Locke concluded that Filmer’s patriarchalism, even if we accept it (which of course Locke did not), cannot identify the legitimate heirs of Adam’s supposed monarchical authority. This means that patriarchalism cannot answer the Great Question of who should exercise political power. And by leaving us in dark about this crucial matter, “it will destroy the Authority of the present Governours, and absolve the People from Subjection to them, since they having no better a Claim than others to that Power, which is alone the Fountain of all Authority, can have no Title to Rule over them.”
Thus did Locke turn the tables on Filmer by charging him with promoting anarchy!
Modern political philosophy, as it emerged in the late sixteenth century, was largely concerned with justifying political sovereignty and thereby justifying the monopoly of political power claimed by emerging nation-states. It has been said that few people doubted the existence of God until philosophers attempted to prove it. It may also be said, with equal justification, that few people doubted the legitimacy of established governments until philosophers attempted to justify that legitimacy by appealing to reason.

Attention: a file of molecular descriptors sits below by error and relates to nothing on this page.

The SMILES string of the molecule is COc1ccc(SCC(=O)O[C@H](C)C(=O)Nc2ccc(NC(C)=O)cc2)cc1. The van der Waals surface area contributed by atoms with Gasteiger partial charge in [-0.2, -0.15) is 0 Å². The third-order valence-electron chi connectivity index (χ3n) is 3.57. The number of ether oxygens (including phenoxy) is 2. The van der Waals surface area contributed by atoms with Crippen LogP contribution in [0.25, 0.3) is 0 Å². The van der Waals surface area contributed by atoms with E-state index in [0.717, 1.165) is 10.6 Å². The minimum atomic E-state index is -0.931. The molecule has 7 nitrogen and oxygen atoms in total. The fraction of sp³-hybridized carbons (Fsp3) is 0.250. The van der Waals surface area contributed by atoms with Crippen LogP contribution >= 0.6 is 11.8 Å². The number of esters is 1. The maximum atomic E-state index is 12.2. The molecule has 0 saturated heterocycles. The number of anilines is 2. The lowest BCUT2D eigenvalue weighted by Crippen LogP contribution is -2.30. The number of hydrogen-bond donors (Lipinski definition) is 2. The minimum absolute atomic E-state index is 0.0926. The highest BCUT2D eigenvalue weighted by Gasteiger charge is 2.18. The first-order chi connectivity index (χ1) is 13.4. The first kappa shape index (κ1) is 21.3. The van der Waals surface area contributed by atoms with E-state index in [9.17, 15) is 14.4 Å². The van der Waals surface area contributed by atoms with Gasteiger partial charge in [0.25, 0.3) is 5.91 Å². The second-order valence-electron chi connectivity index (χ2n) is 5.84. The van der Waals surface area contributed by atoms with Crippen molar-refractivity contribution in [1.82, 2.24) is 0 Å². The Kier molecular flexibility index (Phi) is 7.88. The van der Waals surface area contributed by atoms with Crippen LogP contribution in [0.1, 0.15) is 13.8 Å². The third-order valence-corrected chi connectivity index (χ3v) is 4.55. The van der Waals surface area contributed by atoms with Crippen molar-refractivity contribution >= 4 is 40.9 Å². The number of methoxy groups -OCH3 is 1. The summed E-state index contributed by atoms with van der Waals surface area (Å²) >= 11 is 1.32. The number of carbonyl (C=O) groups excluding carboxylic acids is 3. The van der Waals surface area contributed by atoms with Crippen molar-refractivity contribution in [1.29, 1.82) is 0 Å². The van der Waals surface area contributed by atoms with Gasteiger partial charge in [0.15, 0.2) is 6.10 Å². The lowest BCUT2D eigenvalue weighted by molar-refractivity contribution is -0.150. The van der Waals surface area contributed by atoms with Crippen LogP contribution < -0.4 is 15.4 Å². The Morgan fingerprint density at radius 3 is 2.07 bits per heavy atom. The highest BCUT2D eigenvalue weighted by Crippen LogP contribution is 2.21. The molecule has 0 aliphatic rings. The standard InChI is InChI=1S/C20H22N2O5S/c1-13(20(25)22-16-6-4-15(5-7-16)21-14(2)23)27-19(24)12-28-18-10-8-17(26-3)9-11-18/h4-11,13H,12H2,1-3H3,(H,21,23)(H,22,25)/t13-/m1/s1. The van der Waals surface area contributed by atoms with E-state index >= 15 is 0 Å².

Attempts to justify the modern state quickly developed into a double-edged sword. Philosophers, such as Jean Bodin, Robert Filmer, and Thomas Hobbes, who presented detailed arguments in defense of political sovereignty virtually compelled their critics to develop opposing theories based on self-sovereignty—theories that cut to the heart of absolute sovereignty.
Although the French mathematician and philosopher Blaise Pascal (1623-1662) is rarely discussed in histories of political theory, he was among the first to recognize the explosive potential of modern political philosophy.
In his Pensées, Pascal took a brief but fascinating detour into political sociology. He identified reason itself, as manifested in the attempt of philosophers to justify political power, as the ultimate source of revolutionary fervor.
According to Pascal, human reason, having been thoroughly vitiated by original sin, can no longer discern the true law of justice, so people must be ruled by custom rather than by reason. Social order requires blind, unconditional obedience to established laws solely because they are established laws, and for no other reason. Man-made laws have the force of habitual custom and are routinely accepted by the masses. This is the “mystic basis” for the authority of law.
Philosophers who attempt to trace the authority of man-made laws to their objective foundation in reason will inevitably destroy the authority of established laws in the process. Even a cursory examination of various legal systems will reveal their relativity, inconsistencies, and how they were designed to serve the interests of the rulers instead of a greater public good. Consider this striking dialogue by Pascal: